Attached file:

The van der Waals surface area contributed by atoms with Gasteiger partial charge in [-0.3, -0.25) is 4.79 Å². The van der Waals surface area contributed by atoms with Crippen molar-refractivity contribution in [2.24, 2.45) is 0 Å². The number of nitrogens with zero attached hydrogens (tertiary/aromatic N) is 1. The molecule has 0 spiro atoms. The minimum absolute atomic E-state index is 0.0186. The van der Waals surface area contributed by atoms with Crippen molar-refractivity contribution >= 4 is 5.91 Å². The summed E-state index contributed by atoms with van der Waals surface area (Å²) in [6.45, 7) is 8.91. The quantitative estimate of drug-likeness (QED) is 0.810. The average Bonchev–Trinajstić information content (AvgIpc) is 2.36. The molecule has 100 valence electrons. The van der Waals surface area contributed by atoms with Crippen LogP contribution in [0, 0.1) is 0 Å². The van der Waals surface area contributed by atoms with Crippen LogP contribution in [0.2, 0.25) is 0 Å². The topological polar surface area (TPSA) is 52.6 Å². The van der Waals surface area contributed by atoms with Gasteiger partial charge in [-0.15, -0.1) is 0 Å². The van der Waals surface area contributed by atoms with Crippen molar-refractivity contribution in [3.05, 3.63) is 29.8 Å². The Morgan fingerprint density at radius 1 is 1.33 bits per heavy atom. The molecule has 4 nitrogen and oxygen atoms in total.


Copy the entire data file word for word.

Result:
The van der Waals surface area contributed by atoms with Gasteiger partial charge in [-0.3, -0.25) is 4.79 Å². The van der Waals surface area contributed by atoms with Crippen molar-refractivity contribution in [2.24, 2.45) is 0 Å². The number of nitrogens with zero attached hydrogens (tertiary/aromatic N) is 1. The molecule has 0 spiro atoms. The minimum absolute atomic E-state index is 0.0186. The van der Waals surface area contributed by atoms with Crippen molar-refractivity contribution >= 4 is 5.91 Å². The summed E-state index contributed by atoms with van der Waals surface area (Å²) in [6.45, 7) is 8.91. The quantitative estimate of drug-likeness (QED) is 0.810. The average Bonchev–Trinajstić information content (AvgIpc) is 2.36. The molecule has 100 valence electrons. The van der Waals surface area contributed by atoms with Crippen LogP contribution in [0, 0.1) is 0 Å². The van der Waals surface area contributed by atoms with Crippen LogP contribution in [0.2, 0.25) is 0 Å². The topological polar surface area (TPSA) is 52.6 Å². The van der Waals surface area contributed by atoms with Gasteiger partial charge in [-0.15, -0.1) is 0 Å². The van der Waals surface area contributed by atoms with Crippen molar-refractivity contribution in [3.05, 3.63) is 29.8 Å². The Morgan fingerprint density at radius 1 is 1.33 bits per heavy atom. The molecule has 4 nitrogen and oxygen atoms in total.